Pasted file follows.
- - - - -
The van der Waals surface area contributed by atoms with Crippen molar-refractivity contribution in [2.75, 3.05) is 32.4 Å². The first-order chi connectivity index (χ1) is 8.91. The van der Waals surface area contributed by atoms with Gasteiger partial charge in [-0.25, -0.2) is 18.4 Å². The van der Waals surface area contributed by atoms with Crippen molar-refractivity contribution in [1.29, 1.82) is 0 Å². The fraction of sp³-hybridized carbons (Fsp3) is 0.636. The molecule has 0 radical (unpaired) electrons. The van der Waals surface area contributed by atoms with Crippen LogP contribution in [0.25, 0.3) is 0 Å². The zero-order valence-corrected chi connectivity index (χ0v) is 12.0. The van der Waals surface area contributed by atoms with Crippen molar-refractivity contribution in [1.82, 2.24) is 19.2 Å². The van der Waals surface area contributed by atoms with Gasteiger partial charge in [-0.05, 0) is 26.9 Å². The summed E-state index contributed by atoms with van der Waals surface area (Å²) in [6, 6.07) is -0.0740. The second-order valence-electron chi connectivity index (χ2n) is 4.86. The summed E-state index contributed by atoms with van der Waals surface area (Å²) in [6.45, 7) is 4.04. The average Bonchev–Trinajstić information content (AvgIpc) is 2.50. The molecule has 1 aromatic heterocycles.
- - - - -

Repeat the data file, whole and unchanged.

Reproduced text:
The van der Waals surface area contributed by atoms with Crippen molar-refractivity contribution in [2.75, 3.05) is 32.4 Å². The first-order chi connectivity index (χ1) is 8.91. The van der Waals surface area contributed by atoms with Gasteiger partial charge in [-0.25, -0.2) is 18.4 Å². The van der Waals surface area contributed by atoms with Crippen molar-refractivity contribution in [1.29, 1.82) is 0 Å². The fraction of sp³-hybridized carbons (Fsp3) is 0.636. The molecule has 0 radical (unpaired) electrons. The van der Waals surface area contributed by atoms with Crippen LogP contribution in [0.25, 0.3) is 0 Å². The zero-order valence-corrected chi connectivity index (χ0v) is 12.0. The van der Waals surface area contributed by atoms with Crippen molar-refractivity contribution in [1.82, 2.24) is 19.2 Å². The van der Waals surface area contributed by atoms with Gasteiger partial charge in [-0.05, 0) is 26.9 Å². The summed E-state index contributed by atoms with van der Waals surface area (Å²) in [6, 6.07) is -0.0740. The second-order valence-electron chi connectivity index (χ2n) is 4.86. The summed E-state index contributed by atoms with van der Waals surface area (Å²) in [6.45, 7) is 4.04. The average Bonchev–Trinajstić information content (AvgIpc) is 2.50. The molecule has 1 aromatic heterocycles.